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Wednesday, July 23, 2014         

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More how-to's for digitizing photographs

By Cliff Miyake

POSTED:



My recent column on digitizing family photos received a lot of attention, and a number of readers wanted more information on how to get started. Here are more tips:

After scanning hundreds of family photos, my first suggestion is, let a professional do it. Scanning a large collection is incredibly time-consuming. Getting high-quality results also takes practice and, yes, even more time. Scanning services use high-speed gear and will provide you with digital images on a CD or DVD. You can't beat the convenience.

Now the downside: Unless you get it done here in Hawaii, you'll have to ship your precious pictures to the mainland.

Rick Marine, President of Century Computers, a firm that does commercial scanning for businesses, suggests that if you don't want to let your photos out of the house, get a scanner specifically intended for photos with a quality gray scale and a feeder, so you don't have to do one at a time. You'll also want a machine with high resolution. You can use the 3-1 office scanners so popular (and inexpensive) nowadays, but they won't deliver the quality. Epson, Cannon, Kodak and Nikon make some great products ranging from $100 to $500. (We looked at the V330 in the last column for only $100.)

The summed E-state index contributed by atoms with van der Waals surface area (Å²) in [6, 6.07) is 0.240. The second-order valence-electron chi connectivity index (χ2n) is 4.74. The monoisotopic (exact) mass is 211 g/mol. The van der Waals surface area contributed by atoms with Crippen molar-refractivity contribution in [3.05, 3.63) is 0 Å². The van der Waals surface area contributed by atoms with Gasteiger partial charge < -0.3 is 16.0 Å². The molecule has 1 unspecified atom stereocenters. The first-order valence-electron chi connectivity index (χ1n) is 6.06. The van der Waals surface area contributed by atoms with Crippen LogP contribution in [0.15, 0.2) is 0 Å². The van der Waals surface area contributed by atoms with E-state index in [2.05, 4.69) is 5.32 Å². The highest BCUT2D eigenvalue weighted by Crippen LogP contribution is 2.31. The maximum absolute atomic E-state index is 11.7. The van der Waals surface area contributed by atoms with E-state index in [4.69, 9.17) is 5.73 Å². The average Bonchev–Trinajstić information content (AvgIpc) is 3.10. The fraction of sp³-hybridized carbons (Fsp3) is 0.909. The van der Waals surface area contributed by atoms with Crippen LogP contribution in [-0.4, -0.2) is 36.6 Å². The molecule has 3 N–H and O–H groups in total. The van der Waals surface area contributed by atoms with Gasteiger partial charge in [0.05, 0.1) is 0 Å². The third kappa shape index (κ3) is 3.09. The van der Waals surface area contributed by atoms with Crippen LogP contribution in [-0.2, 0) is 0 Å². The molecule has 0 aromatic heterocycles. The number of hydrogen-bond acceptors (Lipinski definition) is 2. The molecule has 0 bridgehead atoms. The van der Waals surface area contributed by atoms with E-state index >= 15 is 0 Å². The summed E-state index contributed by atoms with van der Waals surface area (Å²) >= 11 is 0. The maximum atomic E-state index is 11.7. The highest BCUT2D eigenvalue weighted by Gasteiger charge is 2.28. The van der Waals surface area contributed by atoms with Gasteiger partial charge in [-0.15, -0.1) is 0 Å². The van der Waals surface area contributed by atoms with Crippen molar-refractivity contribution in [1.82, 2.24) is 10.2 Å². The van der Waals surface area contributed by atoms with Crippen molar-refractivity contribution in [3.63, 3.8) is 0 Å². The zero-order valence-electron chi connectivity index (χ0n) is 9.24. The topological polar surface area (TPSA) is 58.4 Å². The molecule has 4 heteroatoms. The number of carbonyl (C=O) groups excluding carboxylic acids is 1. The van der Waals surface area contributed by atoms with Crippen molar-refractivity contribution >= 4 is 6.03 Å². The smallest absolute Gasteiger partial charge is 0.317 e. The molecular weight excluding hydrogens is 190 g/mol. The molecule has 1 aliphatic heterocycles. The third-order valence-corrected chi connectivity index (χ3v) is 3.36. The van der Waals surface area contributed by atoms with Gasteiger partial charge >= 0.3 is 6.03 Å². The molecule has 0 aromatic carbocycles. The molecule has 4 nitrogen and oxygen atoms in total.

Now some techniques: If you do buy a scanner, be sure and scan multiple photos at once. This sounds obvious, but the stock software on 3-in-1 home office scanners won't allow for this. With Adobe Photoshop ($100) you can fit in as many shots on the glass as room allows for and scan them all together. All you do then is open the file in Elements' Editor and select "Divide Scanned Photos" from the menu. You'll save an incredible amount of time by doing so.

You also can archive your old photos with nearly any digital camera. The caveat is that you must use the standard, or optical, zoom to capture your images, rather than the digital zoom. Also, always use natural light -- no flashes, please! It's also helpful, but not crucial, to have a tripod. For restoring old photos, Photo Elements works great, but you can get pretty good results from Picasa from Google (picasa.google.com) to correct some color problems.

You can archive your shots in a number of ways:

» Buy an external drive ($100 will get you 500 GB).

» Save them on CDs or DVDs.

» Store them off-site with a service such as Snapfish.com, Flickr.com, Picasa.com, Photobucket.com or simply en masse with Mozy or another online file storage company.

Cliff Miyake is vice president/general manager in Honolulu for tw telecom. He can be reached at Cliff.Miyake@twtelecom.com.






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